InternetNZ publishes discussion paper on data caps
InternetNZ (Internet New Zealand Inc) has published a discussion paper on Barriers to Unmetered Domestic Internet Traffic. InternetNZ is seeking comments by 26 August on the paper as well as views on what goals can be set in the area of data caps.
The discussion paper is available online at http://internetnz.net.nz/our-work/Access/Data-caps or directly as a PDF from http://internetnz.net.nz/sites/default/files/workstreams/barriers_to_domestic_unmetered_internet.pdf.
InternetNZ Chief Executive Vikram Kumar says “There has been a lot of discussion about monthly limits of Internet usage (data caps) that are typical in New Zealand. This discussion has been both internal within InternetNZ as well as in a number of public forums.
“The discussion has been about the low levels of data caps at present as well as the future shift to fibre-based broadband. On the other hand, many Internet Service Providers (ISPs) continue to support data caps as effective tools to manage customer demand, keep retail prices low, and contain their investments.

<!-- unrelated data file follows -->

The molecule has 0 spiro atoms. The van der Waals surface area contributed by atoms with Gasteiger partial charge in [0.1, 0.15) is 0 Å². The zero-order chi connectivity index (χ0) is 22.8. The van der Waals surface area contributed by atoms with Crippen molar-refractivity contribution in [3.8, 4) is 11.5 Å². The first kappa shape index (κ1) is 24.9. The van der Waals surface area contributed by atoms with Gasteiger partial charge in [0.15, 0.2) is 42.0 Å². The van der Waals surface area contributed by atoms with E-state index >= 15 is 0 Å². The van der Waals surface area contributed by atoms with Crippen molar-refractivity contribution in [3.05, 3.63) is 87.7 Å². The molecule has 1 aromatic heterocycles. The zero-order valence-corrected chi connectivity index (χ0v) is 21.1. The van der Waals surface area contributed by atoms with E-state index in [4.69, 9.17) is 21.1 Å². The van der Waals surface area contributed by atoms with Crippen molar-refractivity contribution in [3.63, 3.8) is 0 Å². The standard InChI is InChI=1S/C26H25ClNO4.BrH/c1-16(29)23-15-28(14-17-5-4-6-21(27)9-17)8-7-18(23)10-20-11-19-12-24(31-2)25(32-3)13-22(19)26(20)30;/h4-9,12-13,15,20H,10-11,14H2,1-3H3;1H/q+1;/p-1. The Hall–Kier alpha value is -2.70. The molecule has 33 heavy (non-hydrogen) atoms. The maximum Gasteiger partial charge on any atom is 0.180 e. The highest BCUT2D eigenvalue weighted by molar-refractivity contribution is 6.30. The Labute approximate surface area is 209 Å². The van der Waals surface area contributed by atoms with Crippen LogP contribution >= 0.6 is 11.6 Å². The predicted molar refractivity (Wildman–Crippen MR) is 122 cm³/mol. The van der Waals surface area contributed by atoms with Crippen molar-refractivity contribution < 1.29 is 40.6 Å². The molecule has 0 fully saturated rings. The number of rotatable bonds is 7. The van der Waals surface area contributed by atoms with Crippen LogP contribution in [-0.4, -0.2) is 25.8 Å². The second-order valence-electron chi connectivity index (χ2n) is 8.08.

“Against this backdrop, InternetNZ commissioned independent consultant Colin Jackson to talk to a wide range of people and organisations to get their views on why New Zealand has data caps. Recording and articulating these views is a first step towards considering what our goals and initiatives should be in this area.
“It is clear that New Zealand’s very low data caps are a result of a number of factors. These range from market failure, lack of concerted consumer pressure, and fears of consumer confusion. The recent increase in fixed-line broadband data caps by Telecom and Vodafone only underline how much room there is for the major Internet Service Providers to move on this issue.
“We believe it is important to understand the perspectives of Internet intermediaries and content providers so that a well informed discussion on addressing low data caps takes place. At the end of the day, we hope that the discussion will lead to action. Otherwise the true potential of the Internet for Kiwis will remain a mirage as we fall behind other countries."
For further comment contact:
021 937 211